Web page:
The naming of characters

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Paul Whybrow

Full Member
Jun 20, 2015
Cornwall, UK
Character names often outshine the titles of novels, lodging in readers' minds and entering popular culture as nouns, a shorthand way of describing an acquaintance, such as Tarzan, Sherlock, Gandalf, Hermione or The Wicked Witch.

I'm currently reading James Lee Burke's latest novel The Jealous Kind, whose protagonist is distinctly named Aaron Holland Broussard. He's the grandson of Hackberry Holland who featured in four of Burke's thirty-six novels.

I try to make my fictional character's names memorable and am blessed that Cornwall, where my detective stories are set, has a rich array of unusual family names from its Celtic roots.

Thus, I called the owner of a chain of massage parlours Caradoc Honeycombe, which suited his gelatinous nature. Gordon Honeycombe was a popular British newsreader in the 1970s and 1980s, who organised a get-together of 160 members of the Honeycombe clan in 1984. There are 350 Honeycombes worldwide, all descended from one man called Matthew Honeycombe, who lived in the Cornish moorland village of Saint Cleer 350 years ago. Caradoc was a Knight of the Round Table during Uther Pendragon's time.

Other character names include:

*Cleaver— for a heavily-scarred bodyguard who favours blades.

*Noah and Nina Shrike—ex-secret agents, who turn out to be cannibals. A shrike is also known as a butcher bird, as it stores dead prey on spiked vegetation.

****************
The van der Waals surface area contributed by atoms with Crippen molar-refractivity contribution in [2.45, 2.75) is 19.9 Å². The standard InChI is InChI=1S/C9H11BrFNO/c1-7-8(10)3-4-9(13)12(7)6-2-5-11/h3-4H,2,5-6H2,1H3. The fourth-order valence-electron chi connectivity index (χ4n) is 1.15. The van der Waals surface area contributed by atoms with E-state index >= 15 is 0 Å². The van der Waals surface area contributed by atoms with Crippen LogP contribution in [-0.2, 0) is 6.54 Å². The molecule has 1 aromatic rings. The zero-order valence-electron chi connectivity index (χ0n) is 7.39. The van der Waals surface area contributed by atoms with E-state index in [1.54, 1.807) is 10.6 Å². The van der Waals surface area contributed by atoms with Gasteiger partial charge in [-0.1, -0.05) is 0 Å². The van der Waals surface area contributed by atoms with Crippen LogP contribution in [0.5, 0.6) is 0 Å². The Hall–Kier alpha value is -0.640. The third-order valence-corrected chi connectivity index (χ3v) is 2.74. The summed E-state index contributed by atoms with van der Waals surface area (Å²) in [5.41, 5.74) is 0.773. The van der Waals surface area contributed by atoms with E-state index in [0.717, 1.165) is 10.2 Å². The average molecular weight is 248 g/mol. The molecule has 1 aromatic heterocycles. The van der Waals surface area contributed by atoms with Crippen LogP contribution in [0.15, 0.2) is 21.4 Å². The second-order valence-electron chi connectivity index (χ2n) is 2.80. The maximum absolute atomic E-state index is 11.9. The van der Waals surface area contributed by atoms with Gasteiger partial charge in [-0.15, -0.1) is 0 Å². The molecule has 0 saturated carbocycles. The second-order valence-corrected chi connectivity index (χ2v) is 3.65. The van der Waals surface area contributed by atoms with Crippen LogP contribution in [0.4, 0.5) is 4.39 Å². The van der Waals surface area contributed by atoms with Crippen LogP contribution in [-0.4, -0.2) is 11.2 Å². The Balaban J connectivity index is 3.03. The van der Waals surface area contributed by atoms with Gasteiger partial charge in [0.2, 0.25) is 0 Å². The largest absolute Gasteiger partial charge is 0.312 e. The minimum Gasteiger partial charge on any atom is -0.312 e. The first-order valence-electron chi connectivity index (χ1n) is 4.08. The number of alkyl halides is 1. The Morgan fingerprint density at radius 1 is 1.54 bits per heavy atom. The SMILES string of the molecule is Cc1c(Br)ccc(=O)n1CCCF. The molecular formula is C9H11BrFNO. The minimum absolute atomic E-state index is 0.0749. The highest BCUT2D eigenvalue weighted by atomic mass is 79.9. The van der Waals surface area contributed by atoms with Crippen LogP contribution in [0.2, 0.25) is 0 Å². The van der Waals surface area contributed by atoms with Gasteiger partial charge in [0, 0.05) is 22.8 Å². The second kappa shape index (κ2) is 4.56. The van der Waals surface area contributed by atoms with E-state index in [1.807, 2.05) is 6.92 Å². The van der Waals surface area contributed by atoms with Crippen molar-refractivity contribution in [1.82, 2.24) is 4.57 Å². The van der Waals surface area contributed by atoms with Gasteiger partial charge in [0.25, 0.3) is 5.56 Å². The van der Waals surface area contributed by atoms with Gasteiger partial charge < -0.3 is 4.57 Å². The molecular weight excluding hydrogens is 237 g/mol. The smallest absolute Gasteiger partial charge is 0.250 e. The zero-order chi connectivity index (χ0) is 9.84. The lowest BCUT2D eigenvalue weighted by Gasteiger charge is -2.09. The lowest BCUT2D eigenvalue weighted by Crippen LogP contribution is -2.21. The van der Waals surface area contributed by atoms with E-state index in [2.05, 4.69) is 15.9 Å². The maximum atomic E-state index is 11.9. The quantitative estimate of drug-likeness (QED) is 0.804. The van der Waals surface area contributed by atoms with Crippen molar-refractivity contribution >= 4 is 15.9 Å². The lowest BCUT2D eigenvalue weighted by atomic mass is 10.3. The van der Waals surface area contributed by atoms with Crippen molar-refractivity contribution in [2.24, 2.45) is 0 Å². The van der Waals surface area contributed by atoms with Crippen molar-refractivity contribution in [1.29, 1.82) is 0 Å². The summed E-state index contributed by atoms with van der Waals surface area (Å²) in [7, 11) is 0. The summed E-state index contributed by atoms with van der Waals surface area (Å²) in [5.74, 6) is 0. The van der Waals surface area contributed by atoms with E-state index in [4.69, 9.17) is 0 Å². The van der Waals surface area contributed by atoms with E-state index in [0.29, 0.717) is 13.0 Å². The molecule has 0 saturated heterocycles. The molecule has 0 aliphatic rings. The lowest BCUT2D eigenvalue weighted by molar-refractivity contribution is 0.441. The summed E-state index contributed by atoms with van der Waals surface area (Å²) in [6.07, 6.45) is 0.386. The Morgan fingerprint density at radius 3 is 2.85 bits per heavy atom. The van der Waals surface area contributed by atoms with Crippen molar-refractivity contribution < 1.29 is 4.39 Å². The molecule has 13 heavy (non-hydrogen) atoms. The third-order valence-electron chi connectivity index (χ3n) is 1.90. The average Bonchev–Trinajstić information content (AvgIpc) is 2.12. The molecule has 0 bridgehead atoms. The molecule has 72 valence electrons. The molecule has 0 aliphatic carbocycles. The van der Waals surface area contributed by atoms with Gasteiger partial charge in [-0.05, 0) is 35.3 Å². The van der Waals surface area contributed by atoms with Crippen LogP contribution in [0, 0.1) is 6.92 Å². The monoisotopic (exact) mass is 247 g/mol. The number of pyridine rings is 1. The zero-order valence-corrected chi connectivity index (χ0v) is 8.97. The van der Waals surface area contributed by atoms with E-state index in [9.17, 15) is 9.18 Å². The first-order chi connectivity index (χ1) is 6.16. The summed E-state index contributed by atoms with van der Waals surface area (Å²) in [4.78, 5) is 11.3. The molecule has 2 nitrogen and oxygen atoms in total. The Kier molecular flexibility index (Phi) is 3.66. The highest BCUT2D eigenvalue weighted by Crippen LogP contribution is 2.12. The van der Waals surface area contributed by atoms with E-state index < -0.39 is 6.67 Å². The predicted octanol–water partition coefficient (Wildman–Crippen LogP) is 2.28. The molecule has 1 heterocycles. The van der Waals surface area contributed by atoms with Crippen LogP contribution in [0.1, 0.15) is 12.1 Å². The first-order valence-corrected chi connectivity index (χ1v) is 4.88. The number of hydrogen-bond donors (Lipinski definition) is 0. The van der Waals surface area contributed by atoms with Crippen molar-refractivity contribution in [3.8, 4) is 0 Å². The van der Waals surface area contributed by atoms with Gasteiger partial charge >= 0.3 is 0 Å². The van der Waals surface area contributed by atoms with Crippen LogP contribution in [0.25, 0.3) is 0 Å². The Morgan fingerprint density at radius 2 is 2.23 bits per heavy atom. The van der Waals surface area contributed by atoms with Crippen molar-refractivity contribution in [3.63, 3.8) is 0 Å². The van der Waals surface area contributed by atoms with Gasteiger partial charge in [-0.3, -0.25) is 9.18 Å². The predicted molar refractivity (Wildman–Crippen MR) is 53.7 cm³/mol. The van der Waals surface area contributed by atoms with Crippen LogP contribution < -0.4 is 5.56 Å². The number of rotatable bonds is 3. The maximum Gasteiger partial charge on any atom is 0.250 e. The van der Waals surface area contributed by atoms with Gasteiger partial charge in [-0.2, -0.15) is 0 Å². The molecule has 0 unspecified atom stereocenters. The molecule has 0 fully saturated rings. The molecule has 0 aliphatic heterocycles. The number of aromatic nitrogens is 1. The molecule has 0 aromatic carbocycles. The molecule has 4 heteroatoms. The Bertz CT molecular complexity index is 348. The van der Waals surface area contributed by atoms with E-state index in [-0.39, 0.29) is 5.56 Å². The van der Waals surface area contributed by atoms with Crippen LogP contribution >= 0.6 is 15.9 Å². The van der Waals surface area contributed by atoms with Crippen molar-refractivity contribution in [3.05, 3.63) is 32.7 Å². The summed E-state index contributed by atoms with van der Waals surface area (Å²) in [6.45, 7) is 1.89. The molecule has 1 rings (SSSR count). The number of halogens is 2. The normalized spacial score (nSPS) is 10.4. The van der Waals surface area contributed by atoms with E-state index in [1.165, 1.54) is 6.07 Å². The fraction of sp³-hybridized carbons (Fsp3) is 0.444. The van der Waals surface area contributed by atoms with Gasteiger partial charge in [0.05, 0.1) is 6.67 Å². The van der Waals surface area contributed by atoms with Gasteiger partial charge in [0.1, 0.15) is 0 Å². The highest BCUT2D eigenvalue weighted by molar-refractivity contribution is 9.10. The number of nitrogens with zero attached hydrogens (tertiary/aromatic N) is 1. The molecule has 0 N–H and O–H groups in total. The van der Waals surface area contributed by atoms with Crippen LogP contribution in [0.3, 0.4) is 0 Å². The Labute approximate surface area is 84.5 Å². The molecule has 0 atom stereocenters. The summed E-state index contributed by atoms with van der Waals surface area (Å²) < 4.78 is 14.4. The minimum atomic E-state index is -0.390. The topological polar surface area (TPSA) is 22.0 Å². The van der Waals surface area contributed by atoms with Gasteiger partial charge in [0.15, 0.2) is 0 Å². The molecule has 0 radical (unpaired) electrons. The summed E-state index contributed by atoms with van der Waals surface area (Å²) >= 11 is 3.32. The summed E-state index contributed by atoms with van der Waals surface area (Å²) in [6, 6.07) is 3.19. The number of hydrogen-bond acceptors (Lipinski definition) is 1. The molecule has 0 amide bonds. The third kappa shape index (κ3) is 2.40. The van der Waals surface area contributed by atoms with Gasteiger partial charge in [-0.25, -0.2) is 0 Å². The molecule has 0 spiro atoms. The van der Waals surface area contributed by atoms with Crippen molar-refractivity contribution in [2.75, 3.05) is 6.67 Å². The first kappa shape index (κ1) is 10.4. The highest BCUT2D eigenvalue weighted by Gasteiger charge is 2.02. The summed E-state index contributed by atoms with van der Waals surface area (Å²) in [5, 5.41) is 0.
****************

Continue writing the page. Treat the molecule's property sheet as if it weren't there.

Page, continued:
*Luna Moth—a massage therapist from Vietnam, who has a large tattoo of this green-winged insect on her back.

*The Watcher—the title given to a sniper by his comrades in the Croatian War of Independence. He was turned into a killing machine by his traumatic experiences as a boy soldier, sating his bloodlust in peace time by playing a real-life murderous role-play game. I didn't mention his original family name; he'd dissociated from his origins.

*Esau Tregenza—a reclusive farmer whose mummified body is found in the kitchen of his remote farm, where it has been sitting for five years. A staunch Methodist, all of his ancestors were named after characters from the Bible.

*Tabitha Anstock-Struthers—Devon & Cornwall Police Authority's press officer. More of a spin doctor, she has the soul of a cyborg.

Some of the names I use hint at the personalities of my heroes and villains, and there's research evidence that how we're named affects out entire lives:

The Name Game: how names spell success in life and love

Have you invented any memorable fictional character names?
My current WIP has a character named Sparklebottom Brisket. :) Which isn't so outlandish considering that I know a woman named Apple Snyder, and occasionally teach a girl named Purgatory. o_O It is a MG novel, though, so I'm allowed silly names.
Not especially memorable, but I've gone for names vaguely suggestive of the personality or origins.
Sunny (Lysander) Adam.
His grandmother, aka Gan. Elizabeth Adam (Anglo-Irish)
His deceased grandfather (Born Trinidad, Hilton Joseph)
Petra, self reliant possible love interest, steady as a rock.
Kathleen Milton, medium, deceased (Paradise Lost) who bequeaths Sunny her cat ordinary cat, he will ultimately prove his name.
Rev John Theobald (to suit his calling, even if he has a distinctly pagan sensibility and has, he says, mislaid God like an old sock)
Jimbo aka The Human Lamp-Post - police colleague
Superintendent Thomas, aka 'Old Marmite' because he has a thing about....and did have before a certain recent furore
Sabra/Hafren...romanised as Sabrina, Severina, spirit of the Severn- mythological figure, the name already existed
Sergeant Stan Pigeon, 'mean and lardy- jowled human sky-rat', hates anything that isn't pie.
Truth is often stranger than fiction. In my life, I've known a Ted Ramsbottom...who had a flushed complexion from too much alcohol and a protruding nose covered in warts!

I went to school with Rob Fuke—whose resiliance to teasing was inspirational.

Malcolm Mould was equally thick-skinned.
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Podcast: The M Word (Book Marketing)

Music hath charms to soothe...